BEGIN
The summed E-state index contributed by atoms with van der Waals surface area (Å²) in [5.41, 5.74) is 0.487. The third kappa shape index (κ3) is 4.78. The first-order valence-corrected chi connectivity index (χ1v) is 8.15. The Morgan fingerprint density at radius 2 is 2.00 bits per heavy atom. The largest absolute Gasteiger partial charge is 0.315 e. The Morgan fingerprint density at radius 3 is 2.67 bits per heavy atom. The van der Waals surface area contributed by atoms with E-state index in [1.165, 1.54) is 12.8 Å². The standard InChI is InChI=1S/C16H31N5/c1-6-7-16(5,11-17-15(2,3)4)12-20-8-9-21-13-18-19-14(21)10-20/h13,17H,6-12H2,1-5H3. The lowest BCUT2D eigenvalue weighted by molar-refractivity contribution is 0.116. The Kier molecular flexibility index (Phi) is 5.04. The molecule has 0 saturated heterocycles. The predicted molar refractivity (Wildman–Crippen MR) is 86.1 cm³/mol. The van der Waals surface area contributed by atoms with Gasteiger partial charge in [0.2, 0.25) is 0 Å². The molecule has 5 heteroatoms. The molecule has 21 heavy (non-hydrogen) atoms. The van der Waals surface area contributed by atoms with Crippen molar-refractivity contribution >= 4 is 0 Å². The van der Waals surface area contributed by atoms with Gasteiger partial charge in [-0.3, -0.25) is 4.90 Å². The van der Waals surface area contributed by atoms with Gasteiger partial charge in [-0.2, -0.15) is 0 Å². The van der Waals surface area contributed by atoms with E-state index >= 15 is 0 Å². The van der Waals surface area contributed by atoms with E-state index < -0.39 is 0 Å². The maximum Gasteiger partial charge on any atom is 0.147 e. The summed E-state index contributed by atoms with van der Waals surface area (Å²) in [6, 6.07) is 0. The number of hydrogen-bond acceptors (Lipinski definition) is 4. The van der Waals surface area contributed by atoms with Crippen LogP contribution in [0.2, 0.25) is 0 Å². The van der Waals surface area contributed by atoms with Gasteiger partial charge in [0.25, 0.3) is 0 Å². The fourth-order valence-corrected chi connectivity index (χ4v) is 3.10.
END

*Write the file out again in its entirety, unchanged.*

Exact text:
The summed E-state index contributed by atoms with van der Waals surface area (Å²) in [5.41, 5.74) is 0.487. The third kappa shape index (κ3) is 4.78. The first-order valence-corrected chi connectivity index (χ1v) is 8.15. The Morgan fingerprint density at radius 2 is 2.00 bits per heavy atom. The largest absolute Gasteiger partial charge is 0.315 e. The Morgan fingerprint density at radius 3 is 2.67 bits per heavy atom. The van der Waals surface area contributed by atoms with E-state index in [1.165, 1.54) is 12.8 Å². The standard InChI is InChI=1S/C16H31N5/c1-6-7-16(5,11-17-15(2,3)4)12-20-8-9-21-13-18-19-14(21)10-20/h13,17H,6-12H2,1-5H3. The lowest BCUT2D eigenvalue weighted by molar-refractivity contribution is 0.116. The Kier molecular flexibility index (Phi) is 5.04. The molecule has 0 saturated heterocycles. The predicted molar refractivity (Wildman–Crippen MR) is 86.1 cm³/mol. The van der Waals surface area contributed by atoms with Gasteiger partial charge in [0.2, 0.25) is 0 Å². The molecule has 5 heteroatoms. The molecule has 21 heavy (non-hydrogen) atoms. The van der Waals surface area contributed by atoms with Crippen molar-refractivity contribution >= 4 is 0 Å². The van der Waals surface area contributed by atoms with Gasteiger partial charge in [-0.3, -0.25) is 4.90 Å². The van der Waals surface area contributed by atoms with Gasteiger partial charge in [-0.2, -0.15) is 0 Å². The van der Waals surface area contributed by atoms with E-state index >= 15 is 0 Å². The van der Waals surface area contributed by atoms with E-state index < -0.39 is 0 Å². The maximum Gasteiger partial charge on any atom is 0.147 e. The summed E-state index contributed by atoms with van der Waals surface area (Å²) in [6, 6.07) is 0. The number of hydrogen-bond acceptors (Lipinski definition) is 4. The van der Waals surface area contributed by atoms with Crippen LogP contribution in [0.2, 0.25) is 0 Å². The van der Waals surface area contributed by atoms with Gasteiger partial charge in [0.25, 0.3) is 0 Å². The fourth-order valence-corrected chi connectivity index (χ4v) is 3.10.